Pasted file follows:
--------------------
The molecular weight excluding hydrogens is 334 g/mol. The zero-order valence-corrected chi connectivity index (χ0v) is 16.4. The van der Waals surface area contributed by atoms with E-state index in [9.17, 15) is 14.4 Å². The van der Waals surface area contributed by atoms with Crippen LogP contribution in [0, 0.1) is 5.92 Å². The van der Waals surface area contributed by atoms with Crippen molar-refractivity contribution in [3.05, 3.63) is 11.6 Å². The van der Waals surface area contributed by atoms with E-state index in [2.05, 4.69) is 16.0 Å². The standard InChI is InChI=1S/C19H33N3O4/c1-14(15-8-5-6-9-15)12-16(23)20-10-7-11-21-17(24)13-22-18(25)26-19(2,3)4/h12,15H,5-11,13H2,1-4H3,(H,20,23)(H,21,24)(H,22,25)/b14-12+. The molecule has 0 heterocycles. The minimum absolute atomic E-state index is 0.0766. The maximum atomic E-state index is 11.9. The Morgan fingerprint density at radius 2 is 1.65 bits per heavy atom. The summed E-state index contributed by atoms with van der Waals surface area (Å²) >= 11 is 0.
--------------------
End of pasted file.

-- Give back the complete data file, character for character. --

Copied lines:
The molecular weight excluding hydrogens is 334 g/mol. The zero-order valence-corrected chi connectivity index (χ0v) is 16.4. The van der Waals surface area contributed by atoms with E-state index in [9.17, 15) is 14.4 Å². The van der Waals surface area contributed by atoms with Crippen LogP contribution in [0, 0.1) is 5.92 Å². The van der Waals surface area contributed by atoms with Crippen molar-refractivity contribution in [3.05, 3.63) is 11.6 Å². The van der Waals surface area contributed by atoms with E-state index in [2.05, 4.69) is 16.0 Å². The standard InChI is InChI=1S/C19H33N3O4/c1-14(15-8-5-6-9-15)12-16(23)20-10-7-11-21-17(24)13-22-18(25)26-19(2,3)4/h12,15H,5-11,13H2,1-4H3,(H,20,23)(H,21,24)(H,22,25)/b14-12+. The molecule has 0 heterocycles. The minimum absolute atomic E-state index is 0.0766. The maximum atomic E-state index is 11.9. The Morgan fingerprint density at radius 2 is 1.65 bits per heavy atom. The summed E-state index contributed by atoms with van der Waals surface area (Å²) >= 11 is 0.